Of course, variance alone is not adequate to ensure concentration, and we also require the random variables of interest to be appropriately bounded. This is ensured through the constraints (6), which impose a minimum query probability on the disagreement region. Outside the disagreement region, we use the predicted label with an importance weight of 1, so that our estimates will always be bounded (albeit biased) in this region. Note that this optimization problem is written with respect to the marginal distribution of the data points , meaning that we might have infinite number of the latter constraints. In Section 5, we describe how to solve this optimization problem efficiently, and using access to only unlabeled examples drawn from .

Finally we verify that the choices for according to some of the previous methods are indeed feasible in (op). This is most easily seen for Oracular CAL (Hsu, 2010) which queries with probability 1 if and 0 otherwise. Since  (4) in the variance constraints (6), the choice for is feasible for (op), and consequently Oracular CAL always queries more often than the optimal distribution at each epoch. A similar argument can also be made for the IWAL method (Beygelzimer et al., 2010), which also queries in the disagreement region with probability 1, and hence suffers from the same sub-optimality compared to our choice.

Optimization Problem (op) to compute

s.t. (6)


4 Generalization and Label Complexity

We now present guarantees on the generalization error and label complexity of Algorithm 1 assuming a solver for , which we provide in the next section.

4.1 Generalization guarantees

Our first theorem provides a bound on generalization error. Define

Essentially is a population counterpart of the quantity used in Algorithm 1, and crucially relies on , the true error of restricted to the disagreement region instead of the empirical error of the ERM at epoch . This quantity captures the inherent noisiness of the problem, and modulates the transition between to type error bounds as we see next.

Theorem 1.

Pick any such that . Then recalling that , we have for all epochs , with probability at least


The theorem is proved in Section 7.2.2, using the overall analysis framework described in Section 7.

Since we use , the bound (9) implies that for all epochs . This also maintains that all the predicted labels used by our algorithm are identical to those of , since no disagreement amongst classifiers in was observed on those examples. This observation will be critical to our proofs, where we will exploit the fact that using labels predicted by instead of observed labels on certain examples only introduces a bias in favor of , thereby ensuring that we never mistakenly drop the optimal classifier from our version space .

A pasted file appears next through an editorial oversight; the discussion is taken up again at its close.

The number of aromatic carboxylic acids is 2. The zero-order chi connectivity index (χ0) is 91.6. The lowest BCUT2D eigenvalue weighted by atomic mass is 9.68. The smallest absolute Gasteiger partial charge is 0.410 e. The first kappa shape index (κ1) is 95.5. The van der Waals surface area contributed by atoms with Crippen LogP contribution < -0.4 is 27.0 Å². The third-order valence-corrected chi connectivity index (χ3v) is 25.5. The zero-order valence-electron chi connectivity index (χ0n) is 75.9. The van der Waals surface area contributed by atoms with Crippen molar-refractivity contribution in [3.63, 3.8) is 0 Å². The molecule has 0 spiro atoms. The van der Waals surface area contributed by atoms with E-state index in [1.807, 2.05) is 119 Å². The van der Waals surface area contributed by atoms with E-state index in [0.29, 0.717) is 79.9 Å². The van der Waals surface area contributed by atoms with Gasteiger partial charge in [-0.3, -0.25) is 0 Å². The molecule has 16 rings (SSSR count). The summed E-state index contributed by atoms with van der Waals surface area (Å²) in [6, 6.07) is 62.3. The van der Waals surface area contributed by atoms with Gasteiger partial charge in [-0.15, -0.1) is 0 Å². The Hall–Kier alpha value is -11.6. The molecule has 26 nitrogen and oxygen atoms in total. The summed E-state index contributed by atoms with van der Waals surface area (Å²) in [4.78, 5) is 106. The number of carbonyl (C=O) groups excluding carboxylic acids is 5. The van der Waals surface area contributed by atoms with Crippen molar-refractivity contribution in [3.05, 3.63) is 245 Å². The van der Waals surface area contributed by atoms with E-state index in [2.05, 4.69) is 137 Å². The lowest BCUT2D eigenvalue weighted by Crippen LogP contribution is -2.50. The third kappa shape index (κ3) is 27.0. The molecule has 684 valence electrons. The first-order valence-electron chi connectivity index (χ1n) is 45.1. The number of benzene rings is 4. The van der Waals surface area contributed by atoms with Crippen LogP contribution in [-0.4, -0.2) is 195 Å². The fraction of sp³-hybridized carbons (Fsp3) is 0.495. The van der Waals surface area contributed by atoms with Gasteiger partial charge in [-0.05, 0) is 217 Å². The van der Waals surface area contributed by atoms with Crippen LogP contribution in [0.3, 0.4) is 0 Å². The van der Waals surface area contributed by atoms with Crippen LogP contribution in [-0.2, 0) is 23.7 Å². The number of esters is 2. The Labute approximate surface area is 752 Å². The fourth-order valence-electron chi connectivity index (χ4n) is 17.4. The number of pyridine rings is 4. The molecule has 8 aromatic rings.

The bound (8) shows that every hypothesis in has a small regret to . Since the ERM classifier is always in , this yields our main generalization error bound on the classifier output by Algorithm 1. Additionally, it also clarifies the definition of the sets as the set of good classifiers: these are classifiers which have small population regret relative to indeed. In the worst case, if is a constant, then the overall regret bound is . The actual rates implied by the theorem, however depend on the properties of the distribution and below we illustrate this with two corollaries. We start with a simple specialization to the realizable setting.

Corollary 1 (Realizable case).

Under the conditions of Theorem 1, suppose further that . Then and hence for all hypotheses .

In words, the corollary demonstrates a rate after seeing unlabeled examples in the realizable setting. Of course the use of in defining allows us to retain the fast rates even when makes some errors but they do not fall in the disagreement region of good classifiers. One intuitive condition that controls the errors within the disagreement region is the low-noise condition of Tsybakov (2004), which asserts that there exist constants and such that


Under this assumption, the extreme corresponds to the worst-case setting while corresponds to having a zero error on disagreement set of the classifiers with regret at most . Under this assumption, we get the following corollary of Theorem 1.

Corollary 2 (Tsybakov noise).

Under conditions of Theorem 1, suppose further that Tsybakov’s low-noise condition (10) is satisfied with some parameters , and . Then after epochs, we have .

The proof of this result is deferred to Appendix E. It is worth noting that the rates obtained here are known to be unimprovable for even passive learning under the Tsybakov noise condition (Castro and Nowak, 2008).555 in our statement of the low-noise condition (10) corresponds to in the results of Castro and Nowak (2008). Consequently, there is no loss of statistical efficiency in using our active learning approach. The result is easily extended for other values of by using the worst-case bound until the first epoch when drops below and then apply our analysis above from onwards. We leave this development to the reader.

4.2 Label complexity

Generalization alone does not convey the entire quality of an active learning algorithm, since a trivial algorithm queries always with probability 1, thereby matching the generalization guarantees of passive learning. In this section, we show that our algorithm can achieve the aforementioned generalization guarantees, despite having a small label complexity in favorable situations. We begin with a worst-case result in the agnostic setting, and then describe a specific example which demonstrates some key differences of our approach from its predecessors.